While polarity issues are pretty cut-and-dried — either the polarity is correct, or it’s not — phase, as it can change at different frequencies, is a whole other matter.

The classic example of a phase difference occurs when using multiple mics on a source. For example, let’s assume you’re miking an acoustic guitar with two mics: One pointed toward the sound hole to emphasize the bass, and one capturing more of the overall sound. When you combine these in mono, some frequencies will reinforce each other, while others will cancel. That’s because the mics are a fixed distance from the instrument, so different audio wavelengths will hit the mics at different points along their curves.

Does mono really matter any more? Yes. We’re not just talking sounds coming over your TV; the only way you’re going to get true stereo is with headphones. Sound waves coming from two speakers will tend to mingle on the way to your ears in an acoustic space, thus “monoizing” the sound at least a little bit.

Getting back to our acoustic guitar example, as you set up your mics, periodically check the resulting sound in mono. You will likely find that certain mic positions will provide a more realistic sound than others when combined in mono. However, also try flipping a mixer’s phase switch (also called reverse, invert, or identified with a Ø symbol) before you change positions because that may give better results — and it’s a lot less hassle than moving mics.

Usually, one switch position will sound clearly better than the other. However, sometimes neither will be quite satisfactory. At that point, it’s time to experiment again with mic positioning.

When it’s time to flip phase with a hardware mixer, look for a switch in each channel strip to change phase, usually located near the preamp section. Software hosts handle phase switching in various ways. For example, with Pro Tools, you insert a channel gain plug-in that includes a phase switch. Steinberg Cubase SX’s mixer (Figure 3), which models a conventional hardware mixer, includes phase switches in both the mixer view and individual channel strips; Cakewalk Sonar also follows the hardware paradigm, including phase switches in the mixer view, inspector, and track view. Sony’s video-oriented Vegas nonetheless recognizes the phase switch’s importance by including one within each audio track.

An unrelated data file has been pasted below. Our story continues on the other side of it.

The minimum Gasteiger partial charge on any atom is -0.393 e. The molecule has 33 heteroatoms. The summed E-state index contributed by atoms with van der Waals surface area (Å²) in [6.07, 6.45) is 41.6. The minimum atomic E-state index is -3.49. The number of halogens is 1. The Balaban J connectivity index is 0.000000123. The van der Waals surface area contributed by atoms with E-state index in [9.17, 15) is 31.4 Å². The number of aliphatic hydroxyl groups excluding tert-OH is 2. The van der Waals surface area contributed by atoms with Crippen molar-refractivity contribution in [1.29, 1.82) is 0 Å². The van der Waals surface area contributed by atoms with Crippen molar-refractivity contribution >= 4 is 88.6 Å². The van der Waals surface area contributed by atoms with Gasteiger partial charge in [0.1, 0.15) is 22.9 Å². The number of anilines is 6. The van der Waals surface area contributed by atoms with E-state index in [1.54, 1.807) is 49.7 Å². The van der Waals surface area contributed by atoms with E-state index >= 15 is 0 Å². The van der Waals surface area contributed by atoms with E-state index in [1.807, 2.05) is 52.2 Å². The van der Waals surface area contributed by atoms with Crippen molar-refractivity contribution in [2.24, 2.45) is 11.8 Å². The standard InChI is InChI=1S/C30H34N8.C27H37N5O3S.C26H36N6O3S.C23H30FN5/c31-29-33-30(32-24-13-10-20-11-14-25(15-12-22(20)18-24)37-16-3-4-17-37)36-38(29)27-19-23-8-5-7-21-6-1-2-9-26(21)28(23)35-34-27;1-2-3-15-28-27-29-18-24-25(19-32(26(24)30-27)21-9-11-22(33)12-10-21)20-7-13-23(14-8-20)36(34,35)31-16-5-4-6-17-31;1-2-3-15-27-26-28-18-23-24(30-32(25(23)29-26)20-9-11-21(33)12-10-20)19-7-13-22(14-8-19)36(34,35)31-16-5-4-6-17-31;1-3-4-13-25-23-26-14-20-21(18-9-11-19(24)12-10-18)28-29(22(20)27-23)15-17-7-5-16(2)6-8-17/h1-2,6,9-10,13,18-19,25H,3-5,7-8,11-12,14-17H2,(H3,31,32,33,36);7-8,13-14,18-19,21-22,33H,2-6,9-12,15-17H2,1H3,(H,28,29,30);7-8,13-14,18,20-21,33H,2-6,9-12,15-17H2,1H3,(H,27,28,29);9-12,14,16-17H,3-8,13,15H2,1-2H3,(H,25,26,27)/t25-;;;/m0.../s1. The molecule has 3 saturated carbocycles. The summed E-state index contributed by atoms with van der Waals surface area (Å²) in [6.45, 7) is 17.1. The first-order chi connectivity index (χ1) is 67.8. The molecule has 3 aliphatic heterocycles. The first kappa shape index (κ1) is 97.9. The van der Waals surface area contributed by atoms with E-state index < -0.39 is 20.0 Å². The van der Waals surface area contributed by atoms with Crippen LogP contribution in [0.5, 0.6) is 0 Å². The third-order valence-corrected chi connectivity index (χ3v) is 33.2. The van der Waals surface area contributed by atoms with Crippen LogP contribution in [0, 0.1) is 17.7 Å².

Using a phase switch is a non-destructive process, so you can revert to the opposite setting at any time. But if you want to lock in a phase change, most hosts also allow for destructive, DSP-based changes. For example, in Apple Logic’s Sample Editor (Figure 4), an Invert process located under the Functions menu can invert the polarity of what’s being edited.

Finally, note that sometimes the point of flipping phase is cancellation. In one mix I encountered, the stereo drum and percussion tracks were premixed. However, the kick and snare were annoyingly loud compared to the delicate, and rather well recorded, percussion. Fortunately, the kick and snare were panned dead center, and the percussion was spread to the left and right of the stereo image. I patched the stereo track into two more mixer channels, flipped their phase, and brought up the channel levels just enough to provide a bit of center cancellation. Bingo — the kick and snare went down a few dB, which made the percussion seem more prominent.


And that pretty much does it for our discussion of phase. Some day, when you have a few minutes, take the time to boot up your digital audio editor of choice, and check out your system’s phase integrity — you never know exactly what kinds of ghosts are lurking in your machines. Then, once you know everything is properly phased, explore your mixer or software host for its phase-switching options. You may find they have more uses than you originally thought.